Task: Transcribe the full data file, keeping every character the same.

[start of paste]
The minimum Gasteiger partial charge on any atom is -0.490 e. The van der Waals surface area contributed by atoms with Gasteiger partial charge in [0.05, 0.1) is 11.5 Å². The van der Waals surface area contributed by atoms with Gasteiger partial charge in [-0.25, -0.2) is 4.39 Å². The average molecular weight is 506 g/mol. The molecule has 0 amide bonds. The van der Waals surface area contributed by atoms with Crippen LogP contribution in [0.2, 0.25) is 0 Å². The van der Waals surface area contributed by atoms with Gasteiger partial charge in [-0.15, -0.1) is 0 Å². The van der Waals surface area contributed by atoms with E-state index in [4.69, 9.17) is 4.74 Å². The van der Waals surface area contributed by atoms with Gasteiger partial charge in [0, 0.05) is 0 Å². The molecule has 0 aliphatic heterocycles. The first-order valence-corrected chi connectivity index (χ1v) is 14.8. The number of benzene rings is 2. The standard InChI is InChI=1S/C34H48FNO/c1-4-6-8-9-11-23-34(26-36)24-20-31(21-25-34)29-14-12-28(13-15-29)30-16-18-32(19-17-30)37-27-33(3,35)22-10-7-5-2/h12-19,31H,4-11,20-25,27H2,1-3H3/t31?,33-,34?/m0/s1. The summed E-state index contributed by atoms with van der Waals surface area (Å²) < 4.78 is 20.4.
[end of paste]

The minimum Gasteiger partial charge on any atom is -0.490 e. The van der Waals surface area contributed by atoms with Gasteiger partial charge in [0.05, 0.1) is 11.5 Å². The van der Waals surface area contributed by atoms with Gasteiger partial charge in [-0.25, -0.2) is 4.39 Å². The average molecular weight is 506 g/mol. The molecule has 0 amide bonds. The van der Waals surface area contributed by atoms with Crippen LogP contribution in [0.2, 0.25) is 0 Å². The van der Waals surface area contributed by atoms with Gasteiger partial charge in [-0.15, -0.1) is 0 Å². The van der Waals surface area contributed by atoms with E-state index in [4.69, 9.17) is 4.74 Å². The van der Waals surface area contributed by atoms with Gasteiger partial charge in [0, 0.05) is 0 Å². The molecule has 0 aliphatic heterocycles. The first-order valence-corrected chi connectivity index (χ1v) is 14.8. The number of benzene rings is 2. The standard InChI is InChI=1S/C34H48FNO/c1-4-6-8-9-11-23-34(26-36)24-20-31(21-25-34)29-14-12-28(13-15-29)30-16-18-32(19-17-30)37-27-33(3,35)22-10-7-5-2/h12-19,31H,4-11,20-25,27H2,1-3H3/t31?,33-,34?/m0/s1. The summed E-state index contributed by atoms with van der Waals surface area (Å²) < 4.78 is 20.4.